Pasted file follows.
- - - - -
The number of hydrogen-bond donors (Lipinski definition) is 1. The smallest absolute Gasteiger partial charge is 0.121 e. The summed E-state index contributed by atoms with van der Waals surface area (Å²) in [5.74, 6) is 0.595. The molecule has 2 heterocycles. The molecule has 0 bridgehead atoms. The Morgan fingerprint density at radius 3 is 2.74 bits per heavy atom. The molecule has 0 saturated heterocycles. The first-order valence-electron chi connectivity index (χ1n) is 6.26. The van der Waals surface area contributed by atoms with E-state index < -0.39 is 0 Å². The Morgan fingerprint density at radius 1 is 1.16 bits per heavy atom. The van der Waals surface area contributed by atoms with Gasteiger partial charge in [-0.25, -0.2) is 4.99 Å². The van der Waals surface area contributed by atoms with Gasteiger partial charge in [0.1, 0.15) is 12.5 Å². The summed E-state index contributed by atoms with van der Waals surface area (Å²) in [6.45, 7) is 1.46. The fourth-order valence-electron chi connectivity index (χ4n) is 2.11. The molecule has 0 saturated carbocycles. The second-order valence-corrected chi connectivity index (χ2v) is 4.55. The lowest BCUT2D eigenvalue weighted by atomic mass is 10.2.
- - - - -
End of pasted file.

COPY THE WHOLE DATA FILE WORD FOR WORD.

The number of hydrogen-bond donors (Lipinski definition) is 1. The smallest absolute Gasteiger partial charge is 0.121 e. The summed E-state index contributed by atoms with van der Waals surface area (Å²) in [5.74, 6) is 0.595. The molecule has 2 heterocycles. The molecule has 0 bridgehead atoms. The Morgan fingerprint density at radius 3 is 2.74 bits per heavy atom. The molecule has 0 saturated heterocycles. The first-order valence-electron chi connectivity index (χ1n) is 6.26. The van der Waals surface area contributed by atoms with E-state index < -0.39 is 0 Å². The Morgan fingerprint density at radius 1 is 1.16 bits per heavy atom. The van der Waals surface area contributed by atoms with Gasteiger partial charge in [-0.25, -0.2) is 4.99 Å². The van der Waals surface area contributed by atoms with Gasteiger partial charge in [0.1, 0.15) is 12.5 Å². The summed E-state index contributed by atoms with van der Waals surface area (Å²) in [6.45, 7) is 1.46. The fourth-order valence-electron chi connectivity index (χ4n) is 2.11. The molecule has 0 saturated carbocycles. The second-order valence-corrected chi connectivity index (χ2v) is 4.55. The lowest BCUT2D eigenvalue weighted by atomic mass is 10.2.